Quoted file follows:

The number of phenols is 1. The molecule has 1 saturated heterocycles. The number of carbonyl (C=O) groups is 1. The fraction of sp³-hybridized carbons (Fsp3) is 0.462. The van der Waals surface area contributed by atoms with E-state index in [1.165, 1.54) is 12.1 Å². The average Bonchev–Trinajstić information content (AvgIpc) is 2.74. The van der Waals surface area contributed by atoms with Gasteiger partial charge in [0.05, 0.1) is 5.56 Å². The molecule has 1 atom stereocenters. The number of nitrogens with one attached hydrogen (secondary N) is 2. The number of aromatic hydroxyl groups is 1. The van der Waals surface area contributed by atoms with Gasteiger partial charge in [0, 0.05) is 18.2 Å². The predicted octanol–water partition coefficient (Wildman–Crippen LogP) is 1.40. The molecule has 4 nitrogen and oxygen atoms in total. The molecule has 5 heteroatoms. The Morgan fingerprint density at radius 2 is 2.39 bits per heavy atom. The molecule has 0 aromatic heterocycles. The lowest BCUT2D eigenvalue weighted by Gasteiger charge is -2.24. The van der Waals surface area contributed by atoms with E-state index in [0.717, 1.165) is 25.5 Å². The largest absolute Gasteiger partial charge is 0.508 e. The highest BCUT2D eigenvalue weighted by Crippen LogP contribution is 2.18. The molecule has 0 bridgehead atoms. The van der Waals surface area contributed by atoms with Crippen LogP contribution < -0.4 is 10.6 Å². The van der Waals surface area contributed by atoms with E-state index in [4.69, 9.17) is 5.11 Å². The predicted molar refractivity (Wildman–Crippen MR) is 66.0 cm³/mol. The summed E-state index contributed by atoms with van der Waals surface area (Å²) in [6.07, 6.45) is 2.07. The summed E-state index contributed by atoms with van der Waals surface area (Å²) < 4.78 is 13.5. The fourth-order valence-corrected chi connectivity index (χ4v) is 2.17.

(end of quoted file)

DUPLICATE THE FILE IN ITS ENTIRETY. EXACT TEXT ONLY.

The number of phenols is 1. The molecule has 1 saturated heterocycles. The number of carbonyl (C=O) groups is 1. The fraction of sp³-hybridized carbons (Fsp3) is 0.462. The van der Waals surface area contributed by atoms with E-state index in [1.165, 1.54) is 12.1 Å². The average Bonchev–Trinajstić information content (AvgIpc) is 2.74. The van der Waals surface area contributed by atoms with Gasteiger partial charge in [0.05, 0.1) is 5.56 Å². The molecule has 1 atom stereocenters. The number of nitrogens with one attached hydrogen (secondary N) is 2. The number of aromatic hydroxyl groups is 1. The van der Waals surface area contributed by atoms with Gasteiger partial charge in [0, 0.05) is 18.2 Å². The predicted octanol–water partition coefficient (Wildman–Crippen LogP) is 1.40. The molecule has 4 nitrogen and oxygen atoms in total. The molecule has 5 heteroatoms. The Morgan fingerprint density at radius 2 is 2.39 bits per heavy atom. The molecule has 0 aromatic heterocycles. The lowest BCUT2D eigenvalue weighted by Gasteiger charge is -2.24. The van der Waals surface area contributed by atoms with E-state index in [0.717, 1.165) is 25.5 Å². The largest absolute Gasteiger partial charge is 0.508 e. The highest BCUT2D eigenvalue weighted by Crippen LogP contribution is 2.18. The molecule has 0 bridgehead atoms. The van der Waals surface area contributed by atoms with Crippen LogP contribution < -0.4 is 10.6 Å². The van der Waals surface area contributed by atoms with E-state index in [4.69, 9.17) is 5.11 Å². The predicted molar refractivity (Wildman–Crippen MR) is 66.0 cm³/mol. The summed E-state index contributed by atoms with van der Waals surface area (Å²) in [6.07, 6.45) is 2.07. The summed E-state index contributed by atoms with van der Waals surface area (Å²) < 4.78 is 13.5. The fourth-order valence-corrected chi connectivity index (χ4v) is 2.17.